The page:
Don't laugh. The photo below is indeed my kitchen.

The chances are you're not living in Manhattan and paying rents enough to cover the mortgage of a sprawling five-bedroom suburban home. For what my two roommates and I pay each month, our kitchen is actually not that bad (crazy huh?). No, we don't have a Viking range or a granite top counter (or much counter space, period). A big bonus: our dishwasher, a rare sight for many apartments. But I've seen some places where the "stove" is made up of two burners on top of a mini-fridge.

At school we have nice appliances and tools at our disposal but the work space is not that much. Our chef reiterates time and again that we should get used to that because in professional kitchens - especially ones in New York where real estate is expensive - you'll most likely have a small space to do lots of work.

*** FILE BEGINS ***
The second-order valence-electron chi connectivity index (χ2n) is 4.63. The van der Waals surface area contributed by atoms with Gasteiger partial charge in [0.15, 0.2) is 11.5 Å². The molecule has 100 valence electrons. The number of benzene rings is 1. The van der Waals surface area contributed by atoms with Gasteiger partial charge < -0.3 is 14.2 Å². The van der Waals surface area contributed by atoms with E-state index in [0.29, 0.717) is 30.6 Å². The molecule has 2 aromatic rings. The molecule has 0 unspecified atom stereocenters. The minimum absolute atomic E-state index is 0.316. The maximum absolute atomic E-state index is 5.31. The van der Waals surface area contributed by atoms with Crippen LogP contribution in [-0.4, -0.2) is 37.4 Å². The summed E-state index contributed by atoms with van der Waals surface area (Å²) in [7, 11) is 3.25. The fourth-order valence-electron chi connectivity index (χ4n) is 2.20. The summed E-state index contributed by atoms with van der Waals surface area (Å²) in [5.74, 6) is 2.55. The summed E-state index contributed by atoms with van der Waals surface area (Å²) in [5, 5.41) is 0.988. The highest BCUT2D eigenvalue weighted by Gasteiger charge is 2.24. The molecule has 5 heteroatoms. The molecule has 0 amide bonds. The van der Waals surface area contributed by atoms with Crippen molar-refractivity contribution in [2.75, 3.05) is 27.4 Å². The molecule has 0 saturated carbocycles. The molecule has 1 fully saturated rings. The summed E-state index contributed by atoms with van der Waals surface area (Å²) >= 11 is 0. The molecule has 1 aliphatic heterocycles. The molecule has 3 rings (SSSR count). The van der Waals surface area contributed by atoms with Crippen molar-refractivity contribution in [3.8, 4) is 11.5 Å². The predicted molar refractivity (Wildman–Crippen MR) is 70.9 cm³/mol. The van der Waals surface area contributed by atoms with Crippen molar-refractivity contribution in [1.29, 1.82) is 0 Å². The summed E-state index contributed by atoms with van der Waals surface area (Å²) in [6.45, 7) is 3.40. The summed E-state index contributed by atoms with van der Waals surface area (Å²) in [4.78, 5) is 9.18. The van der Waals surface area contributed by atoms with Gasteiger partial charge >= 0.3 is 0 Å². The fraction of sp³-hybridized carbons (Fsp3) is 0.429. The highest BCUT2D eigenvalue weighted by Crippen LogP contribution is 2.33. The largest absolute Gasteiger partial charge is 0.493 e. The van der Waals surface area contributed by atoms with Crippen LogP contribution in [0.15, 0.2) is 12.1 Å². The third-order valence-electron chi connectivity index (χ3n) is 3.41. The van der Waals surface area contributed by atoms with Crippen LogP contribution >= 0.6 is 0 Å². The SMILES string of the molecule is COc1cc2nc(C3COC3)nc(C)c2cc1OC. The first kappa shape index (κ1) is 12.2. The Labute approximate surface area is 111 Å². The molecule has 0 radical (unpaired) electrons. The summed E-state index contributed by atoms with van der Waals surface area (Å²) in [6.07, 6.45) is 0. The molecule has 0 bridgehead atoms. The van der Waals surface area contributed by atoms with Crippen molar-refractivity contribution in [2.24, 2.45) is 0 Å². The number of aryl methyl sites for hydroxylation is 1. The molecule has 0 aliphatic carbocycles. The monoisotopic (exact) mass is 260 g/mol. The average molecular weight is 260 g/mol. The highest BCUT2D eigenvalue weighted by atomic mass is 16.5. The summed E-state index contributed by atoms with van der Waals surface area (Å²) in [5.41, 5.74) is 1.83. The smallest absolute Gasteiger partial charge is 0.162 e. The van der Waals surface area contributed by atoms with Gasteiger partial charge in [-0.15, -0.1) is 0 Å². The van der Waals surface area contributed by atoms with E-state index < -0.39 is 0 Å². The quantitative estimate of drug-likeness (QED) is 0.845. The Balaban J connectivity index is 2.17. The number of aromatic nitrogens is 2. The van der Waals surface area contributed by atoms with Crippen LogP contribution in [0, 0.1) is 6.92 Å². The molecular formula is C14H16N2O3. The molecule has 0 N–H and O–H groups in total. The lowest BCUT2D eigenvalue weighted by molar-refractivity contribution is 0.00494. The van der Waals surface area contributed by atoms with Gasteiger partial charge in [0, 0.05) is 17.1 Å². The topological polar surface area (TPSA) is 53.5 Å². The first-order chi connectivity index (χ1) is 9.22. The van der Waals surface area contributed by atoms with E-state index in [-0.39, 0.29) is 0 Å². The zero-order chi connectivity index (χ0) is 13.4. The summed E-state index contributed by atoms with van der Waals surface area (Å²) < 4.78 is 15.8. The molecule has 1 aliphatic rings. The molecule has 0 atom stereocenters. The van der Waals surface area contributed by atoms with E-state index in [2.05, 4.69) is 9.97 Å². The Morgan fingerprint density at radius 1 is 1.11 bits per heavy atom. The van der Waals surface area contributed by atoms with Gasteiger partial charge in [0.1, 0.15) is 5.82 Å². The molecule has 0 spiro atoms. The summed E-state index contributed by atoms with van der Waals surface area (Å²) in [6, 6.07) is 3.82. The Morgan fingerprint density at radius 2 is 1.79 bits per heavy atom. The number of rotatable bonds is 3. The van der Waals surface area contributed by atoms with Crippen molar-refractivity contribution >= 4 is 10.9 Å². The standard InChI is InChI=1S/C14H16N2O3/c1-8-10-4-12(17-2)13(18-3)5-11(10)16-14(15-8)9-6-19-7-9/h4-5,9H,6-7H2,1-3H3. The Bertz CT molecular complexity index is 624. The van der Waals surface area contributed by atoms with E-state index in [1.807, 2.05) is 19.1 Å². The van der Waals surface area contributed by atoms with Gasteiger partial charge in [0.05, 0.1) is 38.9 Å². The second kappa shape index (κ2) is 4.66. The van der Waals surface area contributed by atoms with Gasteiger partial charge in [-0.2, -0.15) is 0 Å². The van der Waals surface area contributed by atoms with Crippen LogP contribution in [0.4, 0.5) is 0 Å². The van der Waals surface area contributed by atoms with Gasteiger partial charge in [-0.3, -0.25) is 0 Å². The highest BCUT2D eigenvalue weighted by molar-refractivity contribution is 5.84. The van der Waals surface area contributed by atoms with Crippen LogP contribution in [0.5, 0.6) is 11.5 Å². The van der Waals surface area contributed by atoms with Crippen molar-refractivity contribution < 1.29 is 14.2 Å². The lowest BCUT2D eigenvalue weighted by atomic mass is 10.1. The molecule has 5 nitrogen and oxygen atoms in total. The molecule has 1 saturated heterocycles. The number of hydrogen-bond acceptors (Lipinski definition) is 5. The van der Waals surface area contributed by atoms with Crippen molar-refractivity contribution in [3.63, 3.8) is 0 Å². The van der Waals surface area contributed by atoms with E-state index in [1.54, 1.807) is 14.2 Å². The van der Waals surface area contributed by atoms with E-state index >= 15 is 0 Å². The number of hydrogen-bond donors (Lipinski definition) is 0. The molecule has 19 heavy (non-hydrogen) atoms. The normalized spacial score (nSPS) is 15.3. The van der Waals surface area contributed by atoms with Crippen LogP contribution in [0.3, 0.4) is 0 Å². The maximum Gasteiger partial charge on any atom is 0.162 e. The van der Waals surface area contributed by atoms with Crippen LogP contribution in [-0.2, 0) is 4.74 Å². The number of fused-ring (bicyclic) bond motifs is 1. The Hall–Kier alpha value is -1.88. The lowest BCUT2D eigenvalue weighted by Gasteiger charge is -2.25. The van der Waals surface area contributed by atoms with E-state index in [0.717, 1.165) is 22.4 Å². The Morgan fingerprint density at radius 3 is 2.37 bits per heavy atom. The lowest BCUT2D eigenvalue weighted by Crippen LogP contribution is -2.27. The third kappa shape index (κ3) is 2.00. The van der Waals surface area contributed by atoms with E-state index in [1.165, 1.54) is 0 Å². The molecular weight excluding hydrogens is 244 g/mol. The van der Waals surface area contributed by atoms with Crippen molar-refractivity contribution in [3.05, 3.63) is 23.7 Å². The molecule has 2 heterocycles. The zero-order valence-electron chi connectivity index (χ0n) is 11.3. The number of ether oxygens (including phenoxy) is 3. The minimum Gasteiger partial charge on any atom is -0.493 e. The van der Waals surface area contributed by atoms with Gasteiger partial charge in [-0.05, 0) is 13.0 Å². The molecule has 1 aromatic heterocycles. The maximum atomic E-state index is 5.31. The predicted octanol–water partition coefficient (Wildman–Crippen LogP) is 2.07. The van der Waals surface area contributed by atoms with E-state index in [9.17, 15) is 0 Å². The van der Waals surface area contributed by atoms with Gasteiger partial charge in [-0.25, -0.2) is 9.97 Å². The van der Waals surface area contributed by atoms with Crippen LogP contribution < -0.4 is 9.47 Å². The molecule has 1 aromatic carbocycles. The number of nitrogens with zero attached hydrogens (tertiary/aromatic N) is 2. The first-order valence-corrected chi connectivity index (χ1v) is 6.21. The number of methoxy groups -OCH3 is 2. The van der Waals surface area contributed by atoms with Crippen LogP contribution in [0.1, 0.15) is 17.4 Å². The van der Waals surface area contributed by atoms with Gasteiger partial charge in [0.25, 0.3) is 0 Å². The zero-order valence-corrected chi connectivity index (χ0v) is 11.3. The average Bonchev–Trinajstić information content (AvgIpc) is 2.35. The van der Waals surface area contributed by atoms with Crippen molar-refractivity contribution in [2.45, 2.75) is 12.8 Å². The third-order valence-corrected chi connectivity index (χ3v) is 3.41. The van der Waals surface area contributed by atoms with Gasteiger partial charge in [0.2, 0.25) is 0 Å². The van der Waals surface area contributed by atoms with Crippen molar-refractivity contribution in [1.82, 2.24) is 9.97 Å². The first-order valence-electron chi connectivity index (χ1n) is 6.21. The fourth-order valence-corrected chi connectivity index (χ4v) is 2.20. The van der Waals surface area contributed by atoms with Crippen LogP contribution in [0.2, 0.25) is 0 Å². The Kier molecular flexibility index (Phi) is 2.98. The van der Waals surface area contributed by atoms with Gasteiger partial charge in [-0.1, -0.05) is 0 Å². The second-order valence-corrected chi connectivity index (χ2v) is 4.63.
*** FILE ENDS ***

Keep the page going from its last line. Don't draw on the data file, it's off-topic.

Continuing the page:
Sure, I'd love to have more counter space, a stove with more BTU's, a fancy mixer with all the attachments and a bigger refrigerator. But I actually don't mind it too much. It seems as if it's a very American mindset to think more is better. When I've traveled through parts of Asia and Europe, I noticed most kitchens were fairly small compared to Western standards.

A small kitchen hasn't stopped me from cooking dinners for six people, baking bread or practicing my recipes for school. I'll take it as good practice.